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  • Writer's pictureHirokazu Kobayashi

Plants can distinguish the sun's changing colors!*

Updated: 1 day ago

Hirokazu Kobayashi

CEO, Green Insight Japan, Inc.

Professor Emeritus and Visiting Professor, University of Shizuoka

 

When children draw pictures of the sun, children in Japan and the West often use yellow. This is influenced by the shared and translated picture books in these countries. However, in the West, the sun often has eyes, a nose, and a mouth. In contrast, children in India, the Middle East, and Africa tend to draw the sun in red or orange, likely due to the intense heat they experience from the sun. Sunlight can be decomposed into a light spectrum from blue to red, observed in natural phenomena as a "rainbow." Among these lights, plants do not use green light but rather blue and red light. In the red spectrum, plants can distinguish between light with wavelengths of 680 nm and 700 nm. Blue light is high in energy, whereas red light penetrates deeper into the water. The mechanism by which living organisms convert sunlight into usable energy is called "photosynthesis." Early photosynthetic organisms, existing as bacteria in seawater, likely evolved to utilize red light. On the other hand, the Earth rotates, and during morning and evening, sunlight passes obliquely through the Earth's atmosphere, increasing the distance it travels before reaching the surface. Red light transmits better in the atmosphere; hence, the human eye perceives sunrise and sunset.

 

The history of the discovery of photosynthesis is fascinating. In 1771, the British chemist (clergyman) Joseph Priestley placed a sprig of mint with leaves in water and left it in a sealed glass container exposed to sunlight for several months. Subsequently, candles burned well in that container. After the candle burned out, he placed the mint again in the container and exposed it to sunlight for ten days, and again, the candle burned well. He repeated this experiment ten times, obtaining the same result each time. He divided the air in which the candle had burned into two parts, placing mint in one glass container and leaving the other without mint under the same conditions. The candle burned in the former but not in the latter. Additionally, a mouse remained comfortably in the sealed container, including mint, and was treated with sunlight. This is said to be the discovery of oxygen production through photosynthesis. In the 1950s, American plant physiologist Robert Emerson used diffraction gratings, which had been developed then, to irradiate green algae with various wavelengths of light. When he irradiated with 650 nm and 700 nm light simultaneously as a single light energy source, the efficiency of photosynthesis significantly improved compared to irradiating each wavelength separately. This phenomenon is called the "Emerson Effect," and it led to the discovery of photosystem II (PS II) and photosystem I (PS I), which have absorption characteristics at 680 nm and 700 nm, respectively. Such effects are not observed in primitive photosynthetic bacteria like photosynthetic sulfur bacteria, possessing only PS I. Having two photosystems allows for transporting many protons (H+), producing a large amount of ATP, an energy substance. Additionally, due to PS II, oxygen is made from water, enabling oxygen-dependent organisms like humans to live on Earth.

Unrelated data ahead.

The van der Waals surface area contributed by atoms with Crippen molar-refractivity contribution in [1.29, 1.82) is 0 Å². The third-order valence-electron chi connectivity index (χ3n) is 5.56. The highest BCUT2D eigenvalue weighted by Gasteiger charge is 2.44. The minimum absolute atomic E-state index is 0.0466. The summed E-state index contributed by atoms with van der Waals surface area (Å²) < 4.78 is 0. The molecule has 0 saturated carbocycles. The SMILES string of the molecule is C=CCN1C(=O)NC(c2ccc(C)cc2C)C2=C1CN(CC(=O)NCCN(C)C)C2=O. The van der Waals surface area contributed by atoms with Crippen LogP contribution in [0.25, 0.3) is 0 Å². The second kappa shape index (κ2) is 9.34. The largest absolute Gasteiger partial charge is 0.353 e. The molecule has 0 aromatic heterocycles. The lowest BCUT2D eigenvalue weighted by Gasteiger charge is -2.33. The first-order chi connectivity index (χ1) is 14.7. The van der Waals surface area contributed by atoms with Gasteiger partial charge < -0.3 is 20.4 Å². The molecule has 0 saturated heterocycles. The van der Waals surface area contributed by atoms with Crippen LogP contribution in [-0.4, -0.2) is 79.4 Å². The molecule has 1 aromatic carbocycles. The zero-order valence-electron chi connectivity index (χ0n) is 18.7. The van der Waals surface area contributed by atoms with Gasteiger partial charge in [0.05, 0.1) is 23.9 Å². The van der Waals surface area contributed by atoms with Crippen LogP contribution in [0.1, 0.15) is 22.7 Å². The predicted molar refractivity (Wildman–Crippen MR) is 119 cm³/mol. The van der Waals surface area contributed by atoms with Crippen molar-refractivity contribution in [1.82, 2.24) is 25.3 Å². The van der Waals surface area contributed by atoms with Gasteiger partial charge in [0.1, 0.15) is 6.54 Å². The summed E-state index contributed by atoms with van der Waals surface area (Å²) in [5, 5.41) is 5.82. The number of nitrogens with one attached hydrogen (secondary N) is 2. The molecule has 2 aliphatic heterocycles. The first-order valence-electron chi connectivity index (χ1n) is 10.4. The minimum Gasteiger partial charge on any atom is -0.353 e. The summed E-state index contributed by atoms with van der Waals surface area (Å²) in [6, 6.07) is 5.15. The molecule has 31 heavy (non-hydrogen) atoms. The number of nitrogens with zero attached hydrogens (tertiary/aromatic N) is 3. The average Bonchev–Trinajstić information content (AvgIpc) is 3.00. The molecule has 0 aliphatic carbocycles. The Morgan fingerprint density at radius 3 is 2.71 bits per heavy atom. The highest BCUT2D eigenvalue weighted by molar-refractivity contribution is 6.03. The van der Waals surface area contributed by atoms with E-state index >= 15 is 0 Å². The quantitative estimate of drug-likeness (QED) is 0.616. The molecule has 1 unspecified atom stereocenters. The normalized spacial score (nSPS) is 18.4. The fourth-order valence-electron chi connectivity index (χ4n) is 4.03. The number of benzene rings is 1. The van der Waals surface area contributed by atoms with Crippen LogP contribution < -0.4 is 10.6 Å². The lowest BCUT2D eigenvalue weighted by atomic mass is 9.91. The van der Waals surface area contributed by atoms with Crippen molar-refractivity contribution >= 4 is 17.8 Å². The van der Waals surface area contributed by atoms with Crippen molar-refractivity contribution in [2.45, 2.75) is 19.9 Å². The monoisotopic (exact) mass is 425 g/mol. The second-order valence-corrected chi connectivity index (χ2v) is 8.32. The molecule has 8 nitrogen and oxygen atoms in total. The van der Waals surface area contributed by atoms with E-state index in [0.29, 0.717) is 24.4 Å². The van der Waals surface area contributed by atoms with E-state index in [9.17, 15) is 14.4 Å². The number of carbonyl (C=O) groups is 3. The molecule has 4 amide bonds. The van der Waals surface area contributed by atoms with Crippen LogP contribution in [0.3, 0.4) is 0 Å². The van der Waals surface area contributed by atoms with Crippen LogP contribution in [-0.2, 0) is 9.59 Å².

From the above discussion, a potential issue becomes apparent. During sunrise and sunset, the light at 700 nm becomes stronger compared to 680 nm, causing an imbalance in the driving force of PS II and PS I, producing toxic singlet oxygen. To prevent this, plants have acquired a control system that ensures the driving forces of PS II and PS I operate in a one-to-one ratio. This control mechanism, a marvel of nature, was discovered by us using Arabidopsis thaliana, a model plant extensively studied worldwide. Arabidopsis, a member of the mustard family, originates from the Mediterranean. The mechanism involves a molecule called plastoquinone, which senses both driving forces between PS II and PS I, depending on whether it is oxidized or reduced, and regulates the production of protein components of PS I at the genetic expression level. This is not just a fascinating scientific discovery but also a potential solution to the issue of toxic singlet oxygen production. As this is a gene expression control system, it can be used to control the initiation of plant-based biopharmaceutical production. This has been named the "light switch" and is currently utilized in business applications at our company, Green Insight Japan, Inc.




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